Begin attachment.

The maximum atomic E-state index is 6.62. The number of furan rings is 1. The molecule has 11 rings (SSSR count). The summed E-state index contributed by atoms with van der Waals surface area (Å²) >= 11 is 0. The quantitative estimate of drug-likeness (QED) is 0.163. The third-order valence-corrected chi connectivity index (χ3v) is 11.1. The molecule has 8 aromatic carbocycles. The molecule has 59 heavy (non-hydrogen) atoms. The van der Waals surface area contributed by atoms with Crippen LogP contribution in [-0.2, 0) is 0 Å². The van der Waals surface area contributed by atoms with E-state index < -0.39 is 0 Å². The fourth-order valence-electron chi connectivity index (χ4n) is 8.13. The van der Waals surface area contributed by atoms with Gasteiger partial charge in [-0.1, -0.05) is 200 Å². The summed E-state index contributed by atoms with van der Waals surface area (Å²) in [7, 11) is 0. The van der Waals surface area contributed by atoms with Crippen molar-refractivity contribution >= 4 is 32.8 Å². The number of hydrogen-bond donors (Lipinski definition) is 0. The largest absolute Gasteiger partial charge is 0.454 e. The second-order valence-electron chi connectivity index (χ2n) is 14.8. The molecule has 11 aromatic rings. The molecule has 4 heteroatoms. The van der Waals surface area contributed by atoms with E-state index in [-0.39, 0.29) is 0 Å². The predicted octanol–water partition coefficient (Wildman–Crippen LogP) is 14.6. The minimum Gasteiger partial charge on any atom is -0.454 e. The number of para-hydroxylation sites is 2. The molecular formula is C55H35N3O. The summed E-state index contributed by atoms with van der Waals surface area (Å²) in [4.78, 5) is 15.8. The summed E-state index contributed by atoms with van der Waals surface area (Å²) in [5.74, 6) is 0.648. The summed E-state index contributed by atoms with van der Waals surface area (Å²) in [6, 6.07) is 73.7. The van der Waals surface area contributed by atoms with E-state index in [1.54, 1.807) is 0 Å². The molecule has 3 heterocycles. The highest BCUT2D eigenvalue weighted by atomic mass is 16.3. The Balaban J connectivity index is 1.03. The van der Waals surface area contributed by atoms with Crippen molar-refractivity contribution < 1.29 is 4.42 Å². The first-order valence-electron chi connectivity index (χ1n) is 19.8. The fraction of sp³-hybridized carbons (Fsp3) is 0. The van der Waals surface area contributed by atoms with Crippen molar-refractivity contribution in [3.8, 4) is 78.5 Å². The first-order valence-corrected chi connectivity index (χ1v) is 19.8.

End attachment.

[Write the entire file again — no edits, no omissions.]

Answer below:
The maximum atomic E-state index is 6.62. The number of furan rings is 1. The molecule has 11 rings (SSSR count). The summed E-state index contributed by atoms with van der Waals surface area (Å²) >= 11 is 0. The quantitative estimate of drug-likeness (QED) is 0.163. The third-order valence-corrected chi connectivity index (χ3v) is 11.1. The molecule has 8 aromatic carbocycles. The molecule has 59 heavy (non-hydrogen) atoms. The van der Waals surface area contributed by atoms with Crippen LogP contribution in [-0.2, 0) is 0 Å². The van der Waals surface area contributed by atoms with E-state index < -0.39 is 0 Å². The fourth-order valence-electron chi connectivity index (χ4n) is 8.13. The van der Waals surface area contributed by atoms with Gasteiger partial charge in [-0.1, -0.05) is 200 Å². The summed E-state index contributed by atoms with van der Waals surface area (Å²) in [7, 11) is 0. The van der Waals surface area contributed by atoms with Crippen molar-refractivity contribution >= 4 is 32.8 Å². The number of hydrogen-bond donors (Lipinski definition) is 0. The largest absolute Gasteiger partial charge is 0.454 e. The second-order valence-electron chi connectivity index (χ2n) is 14.8. The molecule has 11 aromatic rings. The molecule has 4 heteroatoms. The van der Waals surface area contributed by atoms with E-state index in [-0.39, 0.29) is 0 Å². The predicted octanol–water partition coefficient (Wildman–Crippen LogP) is 14.6. The minimum Gasteiger partial charge on any atom is -0.454 e. The number of para-hydroxylation sites is 2. The molecular formula is C55H35N3O. The summed E-state index contributed by atoms with van der Waals surface area (Å²) in [4.78, 5) is 15.8. The summed E-state index contributed by atoms with van der Waals surface area (Å²) in [5.74, 6) is 0.648. The summed E-state index contributed by atoms with van der Waals surface area (Å²) in [6, 6.07) is 73.7. The van der Waals surface area contributed by atoms with E-state index in [1.54, 1.807) is 0 Å². The molecule has 3 heterocycles. The highest BCUT2D eigenvalue weighted by atomic mass is 16.3. The Balaban J connectivity index is 1.03. The van der Waals surface area contributed by atoms with Crippen molar-refractivity contribution < 1.29 is 4.42 Å². The first-order valence-electron chi connectivity index (χ1n) is 19.8. The fraction of sp³-hybridized carbons (Fsp3) is 0. The van der Waals surface area contributed by atoms with Crippen molar-refractivity contribution in [3.8, 4) is 78.5 Å². The first-order valence-corrected chi connectivity index (χ1v) is 19.8.